Todd Walker does not have an image.
American contemporary Photographer
Todd Walker (1917-1998) first encountered photography through his father who worked as a draughtsman and architect on movie sets. This early exposure to film and film production was the spark that started his passionate exploration of photography. Walker began his extensive career at R.K.O. studios as a painter’s apprentice, working on black-and-white movie sets where he garnered an appreciation for tonality which would reemerge later in his artistic expressions. Next working with Shirley Burden, the two produced instructional films for military planes igniting in Walker a fascination with machines and mechanical processes. During World War II Walker himself served as a flight instructor for the Army Air Corps. After his service in the 1950’s, he set up as a freelance photographer producing innovative Ektacolor print ads for Chevrolet and winning annual awards from the ASMP. His personal instruction continued, first as student then teacher at the Art Center College of Design in Los Angeles, which subsequently led to a joint teaching opportunity at UCLA with Robert Heinecken and Robert Fitcher. In 1970, Walker ended his advertising career to focus solely on his creative expression. He accepted a position at the University of Florida Gainesville and stayed there until 1977 when he moved back west to become a leading staff member in the newly established photography department at the University of Arizona Tucson.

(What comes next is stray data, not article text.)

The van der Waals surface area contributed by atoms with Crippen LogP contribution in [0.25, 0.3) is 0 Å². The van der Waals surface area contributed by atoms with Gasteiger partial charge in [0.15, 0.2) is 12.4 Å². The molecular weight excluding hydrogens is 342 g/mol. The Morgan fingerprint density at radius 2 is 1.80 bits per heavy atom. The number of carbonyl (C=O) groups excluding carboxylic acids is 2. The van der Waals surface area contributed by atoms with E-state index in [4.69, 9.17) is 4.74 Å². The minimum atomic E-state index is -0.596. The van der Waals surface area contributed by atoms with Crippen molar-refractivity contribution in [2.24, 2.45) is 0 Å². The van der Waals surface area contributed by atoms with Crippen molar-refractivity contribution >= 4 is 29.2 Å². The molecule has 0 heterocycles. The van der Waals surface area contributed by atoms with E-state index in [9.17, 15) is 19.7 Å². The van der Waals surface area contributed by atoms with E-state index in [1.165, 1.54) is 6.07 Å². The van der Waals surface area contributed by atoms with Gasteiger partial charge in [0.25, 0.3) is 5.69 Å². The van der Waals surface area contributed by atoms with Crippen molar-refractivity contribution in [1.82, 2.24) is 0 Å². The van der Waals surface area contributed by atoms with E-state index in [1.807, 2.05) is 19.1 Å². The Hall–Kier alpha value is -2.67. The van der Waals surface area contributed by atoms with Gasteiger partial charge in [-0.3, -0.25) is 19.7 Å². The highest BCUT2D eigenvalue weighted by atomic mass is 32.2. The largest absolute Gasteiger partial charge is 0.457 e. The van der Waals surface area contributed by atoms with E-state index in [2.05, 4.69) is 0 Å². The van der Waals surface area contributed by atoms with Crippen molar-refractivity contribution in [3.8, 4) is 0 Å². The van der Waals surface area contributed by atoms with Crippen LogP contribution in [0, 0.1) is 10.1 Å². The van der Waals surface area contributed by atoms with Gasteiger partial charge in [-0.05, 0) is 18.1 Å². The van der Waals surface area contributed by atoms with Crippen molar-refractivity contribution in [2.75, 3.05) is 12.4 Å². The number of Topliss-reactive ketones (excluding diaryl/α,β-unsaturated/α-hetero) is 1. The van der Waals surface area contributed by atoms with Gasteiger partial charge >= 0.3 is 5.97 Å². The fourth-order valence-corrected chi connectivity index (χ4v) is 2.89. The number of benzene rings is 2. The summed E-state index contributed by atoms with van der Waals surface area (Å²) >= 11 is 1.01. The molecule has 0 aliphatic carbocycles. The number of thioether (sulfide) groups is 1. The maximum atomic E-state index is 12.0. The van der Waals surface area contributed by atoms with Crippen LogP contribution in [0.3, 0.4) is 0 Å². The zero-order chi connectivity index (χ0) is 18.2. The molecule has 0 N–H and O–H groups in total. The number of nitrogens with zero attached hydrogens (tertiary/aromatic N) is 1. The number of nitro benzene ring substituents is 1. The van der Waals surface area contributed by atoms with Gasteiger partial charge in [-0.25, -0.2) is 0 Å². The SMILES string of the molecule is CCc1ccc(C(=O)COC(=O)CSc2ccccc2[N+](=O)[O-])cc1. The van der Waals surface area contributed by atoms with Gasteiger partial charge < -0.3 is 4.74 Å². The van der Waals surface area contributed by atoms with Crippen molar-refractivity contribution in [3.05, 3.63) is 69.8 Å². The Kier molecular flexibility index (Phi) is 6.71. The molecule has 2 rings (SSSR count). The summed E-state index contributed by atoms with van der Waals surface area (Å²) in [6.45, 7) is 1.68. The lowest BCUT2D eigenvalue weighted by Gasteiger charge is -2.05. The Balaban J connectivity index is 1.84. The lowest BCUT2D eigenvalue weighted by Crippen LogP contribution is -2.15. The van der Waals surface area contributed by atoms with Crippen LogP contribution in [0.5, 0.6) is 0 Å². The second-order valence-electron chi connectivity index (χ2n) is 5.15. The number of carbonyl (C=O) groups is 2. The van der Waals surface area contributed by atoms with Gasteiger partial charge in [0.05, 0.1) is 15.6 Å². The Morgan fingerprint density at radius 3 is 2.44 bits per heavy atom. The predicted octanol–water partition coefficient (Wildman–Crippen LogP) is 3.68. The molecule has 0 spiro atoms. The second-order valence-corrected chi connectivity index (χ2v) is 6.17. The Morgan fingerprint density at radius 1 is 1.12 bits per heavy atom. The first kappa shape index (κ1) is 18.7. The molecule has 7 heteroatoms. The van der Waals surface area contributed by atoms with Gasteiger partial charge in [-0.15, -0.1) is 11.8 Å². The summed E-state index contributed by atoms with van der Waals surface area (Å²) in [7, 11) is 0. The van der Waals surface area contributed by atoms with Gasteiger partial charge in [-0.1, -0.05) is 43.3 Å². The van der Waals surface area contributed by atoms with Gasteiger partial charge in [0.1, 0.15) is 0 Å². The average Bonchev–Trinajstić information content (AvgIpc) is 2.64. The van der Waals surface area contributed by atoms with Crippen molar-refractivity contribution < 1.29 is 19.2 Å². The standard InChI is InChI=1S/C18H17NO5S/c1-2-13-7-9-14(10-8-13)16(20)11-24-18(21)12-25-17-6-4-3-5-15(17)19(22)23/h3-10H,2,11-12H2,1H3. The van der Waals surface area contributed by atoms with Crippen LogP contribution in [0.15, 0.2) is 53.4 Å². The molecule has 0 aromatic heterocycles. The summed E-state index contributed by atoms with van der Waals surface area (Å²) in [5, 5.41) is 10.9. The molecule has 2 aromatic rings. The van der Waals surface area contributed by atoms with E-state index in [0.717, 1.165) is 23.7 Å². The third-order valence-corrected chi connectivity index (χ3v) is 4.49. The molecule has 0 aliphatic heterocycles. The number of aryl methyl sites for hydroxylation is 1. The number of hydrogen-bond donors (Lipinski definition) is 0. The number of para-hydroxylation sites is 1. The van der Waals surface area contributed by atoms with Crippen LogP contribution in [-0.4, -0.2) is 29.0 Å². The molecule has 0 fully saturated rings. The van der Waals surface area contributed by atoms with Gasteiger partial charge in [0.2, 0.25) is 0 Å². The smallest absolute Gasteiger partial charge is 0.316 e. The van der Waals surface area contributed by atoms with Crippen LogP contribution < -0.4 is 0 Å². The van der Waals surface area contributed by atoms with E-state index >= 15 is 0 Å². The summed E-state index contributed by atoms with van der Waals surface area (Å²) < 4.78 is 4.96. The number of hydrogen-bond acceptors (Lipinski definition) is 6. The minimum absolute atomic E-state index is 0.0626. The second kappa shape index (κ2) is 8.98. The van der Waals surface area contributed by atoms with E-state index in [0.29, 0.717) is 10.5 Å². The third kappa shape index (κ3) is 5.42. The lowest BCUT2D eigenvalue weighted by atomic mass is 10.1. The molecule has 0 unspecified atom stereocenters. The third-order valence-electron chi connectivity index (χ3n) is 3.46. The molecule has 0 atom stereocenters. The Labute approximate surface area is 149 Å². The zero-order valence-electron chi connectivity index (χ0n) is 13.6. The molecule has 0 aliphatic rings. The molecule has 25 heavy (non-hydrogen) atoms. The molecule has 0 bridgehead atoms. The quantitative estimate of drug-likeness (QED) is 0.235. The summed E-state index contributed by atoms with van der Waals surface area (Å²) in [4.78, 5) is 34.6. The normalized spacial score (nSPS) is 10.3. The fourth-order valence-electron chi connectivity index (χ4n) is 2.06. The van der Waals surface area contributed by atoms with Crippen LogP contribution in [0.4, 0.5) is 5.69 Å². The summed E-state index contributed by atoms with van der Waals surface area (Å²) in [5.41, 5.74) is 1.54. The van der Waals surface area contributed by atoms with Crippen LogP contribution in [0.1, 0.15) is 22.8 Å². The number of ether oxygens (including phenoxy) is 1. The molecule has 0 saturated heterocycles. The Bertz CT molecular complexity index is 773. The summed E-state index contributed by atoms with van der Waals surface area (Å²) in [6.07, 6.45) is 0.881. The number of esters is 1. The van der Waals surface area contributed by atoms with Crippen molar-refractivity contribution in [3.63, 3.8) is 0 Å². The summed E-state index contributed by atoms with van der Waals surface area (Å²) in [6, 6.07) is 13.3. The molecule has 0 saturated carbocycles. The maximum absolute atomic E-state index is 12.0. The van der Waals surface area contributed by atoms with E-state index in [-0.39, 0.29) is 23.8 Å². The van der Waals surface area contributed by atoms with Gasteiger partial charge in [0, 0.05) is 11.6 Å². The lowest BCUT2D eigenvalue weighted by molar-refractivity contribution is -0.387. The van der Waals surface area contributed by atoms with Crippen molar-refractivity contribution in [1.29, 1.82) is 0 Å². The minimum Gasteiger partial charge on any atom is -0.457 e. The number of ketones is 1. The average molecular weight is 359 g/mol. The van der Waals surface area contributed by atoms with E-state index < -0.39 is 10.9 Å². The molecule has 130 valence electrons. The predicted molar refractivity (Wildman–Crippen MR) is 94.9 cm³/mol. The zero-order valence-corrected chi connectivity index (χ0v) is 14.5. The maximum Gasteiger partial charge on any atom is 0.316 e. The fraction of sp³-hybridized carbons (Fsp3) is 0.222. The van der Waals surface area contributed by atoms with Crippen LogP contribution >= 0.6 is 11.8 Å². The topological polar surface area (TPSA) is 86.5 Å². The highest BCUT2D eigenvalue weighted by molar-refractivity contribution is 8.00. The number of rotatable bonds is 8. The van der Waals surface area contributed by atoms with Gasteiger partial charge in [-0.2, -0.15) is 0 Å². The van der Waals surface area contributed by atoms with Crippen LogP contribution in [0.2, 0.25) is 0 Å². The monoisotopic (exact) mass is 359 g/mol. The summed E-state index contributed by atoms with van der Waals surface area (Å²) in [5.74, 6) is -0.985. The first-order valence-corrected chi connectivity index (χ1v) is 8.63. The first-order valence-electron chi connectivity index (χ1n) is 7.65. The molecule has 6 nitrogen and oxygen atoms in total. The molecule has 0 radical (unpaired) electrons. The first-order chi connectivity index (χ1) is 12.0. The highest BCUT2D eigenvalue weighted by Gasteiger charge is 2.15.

Walker was a prolific American photographer, printmaker, bookmaker, and innovator. He pushed conventional boundaries and expanded attitudes toward creative photography. He helped move American art away from the objective priorities of modernist photography by countering natural color and tangible space.
He experiments with and makes visible a variety of developing and printing techniques, such as sabattier/solarization and offset lithography printing as seen in L204 Near Alamogordo. In this photo Walker explores the power of color especially how one color responds to and changes another. He worked not with a preconceived idea, but in a series of reactions to the last line printed exemplifying his view of the world as a field of cause and effect. Walker illustrates the play between reality and mystery by balancing photography’s obsession with verism and then manipulating the scene whose elements are often spatial but whose space becomes impossible to define. His goal was ultimately not to experiment with the technique itself as much as with the technique’s ability to express his perception of the world as a place of flux and change, defined in terms of processes and interactions, patterns of action and reaction, stimulus and response. His emphasis on line and often flattened illusionistic space remind us we are looking at a constructed world subject to human interpretation. To Walker, the meaningful world he aimed to capture in his photos was that which is perceived by humans and can be taken apart and reassembled to create a distinctly human expression.
Bonny Siler '15, Turk Intern, Scripps College, academic year, 2013-2014